About

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Andrew T. Gillies is Director of Communications at the Center for Audit Quality, an affiliate of the American Institute of CPAs, in Washington, DC. Based in Washington since 2002, he has also worked in editorial and communications roles at the Investment Company Institute, the World Bank, Forbes, and Vault.com. His policy-themed writing has focused on aerospace and defense, energy and environment, transportation, and financial services.

Wednesday, August 08, 2007

Tiny Battery, Big Biz

Washington, D.C. - In early 2008, Littleton, Colo.’s Infinite Power Solutions plans to begin high-volume production of batteries not much bigger than postage stamps. Like players before kickoff, execs at Infinite, now 25 employees strong, are in full chest-pounding mode.

“Our flexible, rechargeable, thin-film batteries will boldly go where no batteries have gone before,” says Timothy Bradow, Infinite’s vice president for marketing and business development.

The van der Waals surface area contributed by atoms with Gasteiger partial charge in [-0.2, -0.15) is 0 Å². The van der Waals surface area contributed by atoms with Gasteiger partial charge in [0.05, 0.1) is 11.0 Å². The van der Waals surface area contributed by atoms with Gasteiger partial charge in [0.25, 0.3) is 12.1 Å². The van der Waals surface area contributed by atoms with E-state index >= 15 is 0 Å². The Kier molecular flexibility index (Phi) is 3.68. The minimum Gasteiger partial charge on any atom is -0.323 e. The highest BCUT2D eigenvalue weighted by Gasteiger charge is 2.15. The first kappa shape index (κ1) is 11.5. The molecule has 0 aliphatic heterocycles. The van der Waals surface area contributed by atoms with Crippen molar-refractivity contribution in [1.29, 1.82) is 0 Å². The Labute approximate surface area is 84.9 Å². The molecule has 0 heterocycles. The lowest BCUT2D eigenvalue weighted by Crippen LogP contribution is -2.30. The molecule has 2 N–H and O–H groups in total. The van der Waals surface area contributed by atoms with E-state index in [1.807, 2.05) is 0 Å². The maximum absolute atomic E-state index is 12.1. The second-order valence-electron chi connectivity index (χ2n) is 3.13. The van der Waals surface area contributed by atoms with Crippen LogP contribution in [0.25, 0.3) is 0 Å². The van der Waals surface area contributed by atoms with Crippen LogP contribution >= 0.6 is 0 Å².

Key to the boldness: the defense and intelligence market. Bradow and Chief Executive Raymond Johnson believe certain federal customers will pay $50 to $100 per battery. They and their investors have maneuvered to get Infinite up and running with a surge of public sector demand.

So what’s a thin-film battery? Batteries, or devices that convert chemical energy to electrical energy, are essentially three items: a positive electrode, a negative electrode and an electrolyte that separates the two. In the lithium-ion batteries that power cellphones and laptops, the electrolyte is a liquid or a polymer gel.

Thin-film batteries, by contrast, use a glassy, inorganic solid for an electrolyte. The technology was pioneered in the 1970s at Stanford University, developed subsequently by the Department of Energy at its Oak Ridge National Laboratory, then released for commercial use starting in the 1990s.

Full story at Forbes.com